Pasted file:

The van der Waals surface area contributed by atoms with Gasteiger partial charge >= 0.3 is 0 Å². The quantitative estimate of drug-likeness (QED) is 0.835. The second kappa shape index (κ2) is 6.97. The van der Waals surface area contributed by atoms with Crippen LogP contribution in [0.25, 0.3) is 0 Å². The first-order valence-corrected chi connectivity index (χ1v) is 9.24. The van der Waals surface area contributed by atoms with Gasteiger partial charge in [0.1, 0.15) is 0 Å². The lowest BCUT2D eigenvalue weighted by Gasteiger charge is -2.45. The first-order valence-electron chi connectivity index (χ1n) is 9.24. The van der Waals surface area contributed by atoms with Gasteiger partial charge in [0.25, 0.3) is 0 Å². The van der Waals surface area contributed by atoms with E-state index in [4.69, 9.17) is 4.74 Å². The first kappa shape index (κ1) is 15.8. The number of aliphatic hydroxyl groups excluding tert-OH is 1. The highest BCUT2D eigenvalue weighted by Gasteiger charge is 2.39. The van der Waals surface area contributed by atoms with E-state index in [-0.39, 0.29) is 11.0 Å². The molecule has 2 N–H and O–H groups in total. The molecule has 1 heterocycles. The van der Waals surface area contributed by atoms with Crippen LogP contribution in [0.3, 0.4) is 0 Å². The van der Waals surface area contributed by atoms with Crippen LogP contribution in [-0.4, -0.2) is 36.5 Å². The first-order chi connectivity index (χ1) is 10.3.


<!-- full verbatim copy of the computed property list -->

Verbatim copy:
The van der Waals surface area contributed by atoms with Gasteiger partial charge >= 0.3 is 0 Å². The quantitative estimate of drug-likeness (QED) is 0.835. The second kappa shape index (κ2) is 6.97. The van der Waals surface area contributed by atoms with Crippen LogP contribution in [0.25, 0.3) is 0 Å². The first-order valence-corrected chi connectivity index (χ1v) is 9.24. The van der Waals surface area contributed by atoms with Gasteiger partial charge in [0.1, 0.15) is 0 Å². The lowest BCUT2D eigenvalue weighted by Gasteiger charge is -2.45. The first-order valence-electron chi connectivity index (χ1n) is 9.24. The van der Waals surface area contributed by atoms with Gasteiger partial charge in [0.25, 0.3) is 0 Å². The van der Waals surface area contributed by atoms with E-state index in [4.69, 9.17) is 4.74 Å². The first kappa shape index (κ1) is 15.8. The number of aliphatic hydroxyl groups excluding tert-OH is 1. The highest BCUT2D eigenvalue weighted by Gasteiger charge is 2.39. The van der Waals surface area contributed by atoms with E-state index in [-0.39, 0.29) is 11.0 Å². The molecule has 2 N–H and O–H groups in total. The molecule has 1 heterocycles. The van der Waals surface area contributed by atoms with Crippen LogP contribution in [0.3, 0.4) is 0 Å². The van der Waals surface area contributed by atoms with Crippen LogP contribution in [-0.4, -0.2) is 36.5 Å². The first-order chi connectivity index (χ1) is 10.3.